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Dysfunctional Food Fight

Winston thought the function of food was to be tasty and provide some nutrition. Apparently that’s not enough anymore. Now consumers want their food to multi-task. Hence, functional foods, products that claim to have extra benefits such as reducing the risk of heart disease or boosting the immune system.

When consumers have new demands two outcomes are certain, companies will respond with a bevy of choices and NGOs will take legal action against them for doing so. Which explains why the Center for Science in the Public Interest is threatening to sue Coca-Cola and Nestle over a caffeinated soft drink called Enviga which supposedly helps burn calories.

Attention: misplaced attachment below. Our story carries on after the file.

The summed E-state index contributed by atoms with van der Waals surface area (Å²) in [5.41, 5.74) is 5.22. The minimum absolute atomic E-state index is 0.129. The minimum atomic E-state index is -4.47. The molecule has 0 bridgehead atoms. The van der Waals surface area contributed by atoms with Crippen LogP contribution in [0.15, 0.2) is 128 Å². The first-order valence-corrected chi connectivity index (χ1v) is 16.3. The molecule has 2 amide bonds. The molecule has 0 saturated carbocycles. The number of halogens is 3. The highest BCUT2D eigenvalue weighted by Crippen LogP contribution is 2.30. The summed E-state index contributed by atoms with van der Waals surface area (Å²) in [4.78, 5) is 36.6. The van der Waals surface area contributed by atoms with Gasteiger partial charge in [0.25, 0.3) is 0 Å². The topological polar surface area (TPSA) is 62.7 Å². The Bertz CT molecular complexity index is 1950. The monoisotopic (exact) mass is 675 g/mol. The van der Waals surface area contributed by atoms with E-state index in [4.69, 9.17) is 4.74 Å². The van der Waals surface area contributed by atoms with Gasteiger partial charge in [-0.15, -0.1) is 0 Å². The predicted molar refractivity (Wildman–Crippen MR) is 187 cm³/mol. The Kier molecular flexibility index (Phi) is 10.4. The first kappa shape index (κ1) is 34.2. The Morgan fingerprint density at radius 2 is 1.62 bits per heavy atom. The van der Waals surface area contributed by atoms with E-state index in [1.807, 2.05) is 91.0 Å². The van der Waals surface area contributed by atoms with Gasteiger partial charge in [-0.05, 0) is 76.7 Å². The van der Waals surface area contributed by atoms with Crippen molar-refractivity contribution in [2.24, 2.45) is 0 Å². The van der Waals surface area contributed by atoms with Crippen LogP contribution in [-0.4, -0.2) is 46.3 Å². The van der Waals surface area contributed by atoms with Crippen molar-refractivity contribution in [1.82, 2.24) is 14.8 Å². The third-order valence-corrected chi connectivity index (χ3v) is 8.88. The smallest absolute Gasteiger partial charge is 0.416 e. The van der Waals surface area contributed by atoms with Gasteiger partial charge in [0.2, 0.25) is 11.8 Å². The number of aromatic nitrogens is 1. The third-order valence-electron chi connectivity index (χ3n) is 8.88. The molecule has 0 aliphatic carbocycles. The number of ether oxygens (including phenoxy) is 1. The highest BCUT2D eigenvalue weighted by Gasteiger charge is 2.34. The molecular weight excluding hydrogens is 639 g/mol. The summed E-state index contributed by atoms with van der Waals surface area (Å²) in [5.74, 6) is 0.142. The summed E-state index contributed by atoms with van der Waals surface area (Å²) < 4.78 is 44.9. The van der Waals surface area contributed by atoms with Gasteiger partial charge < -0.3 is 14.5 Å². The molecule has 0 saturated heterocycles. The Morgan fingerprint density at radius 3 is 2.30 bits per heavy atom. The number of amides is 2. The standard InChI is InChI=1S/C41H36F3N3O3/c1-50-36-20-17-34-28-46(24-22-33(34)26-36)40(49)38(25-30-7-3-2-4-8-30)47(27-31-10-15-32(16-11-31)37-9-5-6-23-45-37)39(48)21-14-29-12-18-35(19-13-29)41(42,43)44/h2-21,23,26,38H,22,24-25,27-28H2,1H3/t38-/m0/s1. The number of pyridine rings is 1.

The Food and Drug Administration has primary regulatory responsibility for food labels which puts them in the middle of the functional food fight. According to a press account of an FDA meeting, agency “officials seemed skeptical of both industry's call to expand functional food labeling as well as consumer advocacy groups' request for a crackdown on inflated claims.”

A crucial legal issue that both the government and CSPI need to keep in mind is that FDA decisions on food labeling issues will be governed by the requirements of Data Quality Act and the Paperwork Reduction Act. Should the FDA not comply with the DQA, the agency may be surprised to find that they – not the food companies – are ones in court.

See BevNet article

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